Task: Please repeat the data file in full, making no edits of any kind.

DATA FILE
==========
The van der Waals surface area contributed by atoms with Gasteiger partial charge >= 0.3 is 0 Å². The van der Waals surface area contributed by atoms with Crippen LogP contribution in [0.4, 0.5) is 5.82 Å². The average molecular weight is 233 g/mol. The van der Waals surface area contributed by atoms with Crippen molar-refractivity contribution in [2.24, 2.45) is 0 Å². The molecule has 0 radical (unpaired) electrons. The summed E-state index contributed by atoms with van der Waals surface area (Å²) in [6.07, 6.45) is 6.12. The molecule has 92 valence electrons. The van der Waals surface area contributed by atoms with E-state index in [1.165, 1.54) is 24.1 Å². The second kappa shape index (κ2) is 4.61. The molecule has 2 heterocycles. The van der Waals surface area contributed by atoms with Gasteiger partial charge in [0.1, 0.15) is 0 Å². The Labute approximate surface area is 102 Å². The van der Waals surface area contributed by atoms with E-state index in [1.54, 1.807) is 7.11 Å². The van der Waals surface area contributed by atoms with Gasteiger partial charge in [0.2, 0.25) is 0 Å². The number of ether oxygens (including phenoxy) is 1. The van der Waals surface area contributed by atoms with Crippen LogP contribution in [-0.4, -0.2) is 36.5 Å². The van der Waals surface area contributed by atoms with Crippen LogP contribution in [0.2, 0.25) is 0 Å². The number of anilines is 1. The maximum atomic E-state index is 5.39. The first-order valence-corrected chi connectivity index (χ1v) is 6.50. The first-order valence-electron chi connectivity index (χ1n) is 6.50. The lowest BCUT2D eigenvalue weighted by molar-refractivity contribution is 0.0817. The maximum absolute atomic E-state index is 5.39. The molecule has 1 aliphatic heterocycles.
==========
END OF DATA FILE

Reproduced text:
The van der Waals surface area contributed by atoms with Gasteiger partial charge >= 0.3 is 0 Å². The van der Waals surface area contributed by atoms with Crippen LogP contribution in [0.4, 0.5) is 5.82 Å². The average molecular weight is 233 g/mol. The van der Waals surface area contributed by atoms with Crippen molar-refractivity contribution in [2.24, 2.45) is 0 Å². The molecule has 0 radical (unpaired) electrons. The summed E-state index contributed by atoms with van der Waals surface area (Å²) in [6.07, 6.45) is 6.12. The molecule has 92 valence electrons. The van der Waals surface area contributed by atoms with E-state index in [1.165, 1.54) is 24.1 Å². The second kappa shape index (κ2) is 4.61. The molecule has 2 heterocycles. The van der Waals surface area contributed by atoms with Gasteiger partial charge in [0.1, 0.15) is 0 Å². The Labute approximate surface area is 102 Å². The van der Waals surface area contributed by atoms with E-state index in [1.54, 1.807) is 7.11 Å². The van der Waals surface area contributed by atoms with Gasteiger partial charge in [0.2, 0.25) is 0 Å². The number of ether oxygens (including phenoxy) is 1. The van der Waals surface area contributed by atoms with Crippen LogP contribution in [-0.4, -0.2) is 36.5 Å². The van der Waals surface area contributed by atoms with Crippen LogP contribution in [0.2, 0.25) is 0 Å². The number of anilines is 1. The maximum atomic E-state index is 5.39. The first-order valence-corrected chi connectivity index (χ1v) is 6.50. The first-order valence-electron chi connectivity index (χ1n) is 6.50. The lowest BCUT2D eigenvalue weighted by molar-refractivity contribution is 0.0817. The maximum absolute atomic E-state index is 5.39. The molecule has 1 aliphatic heterocycles.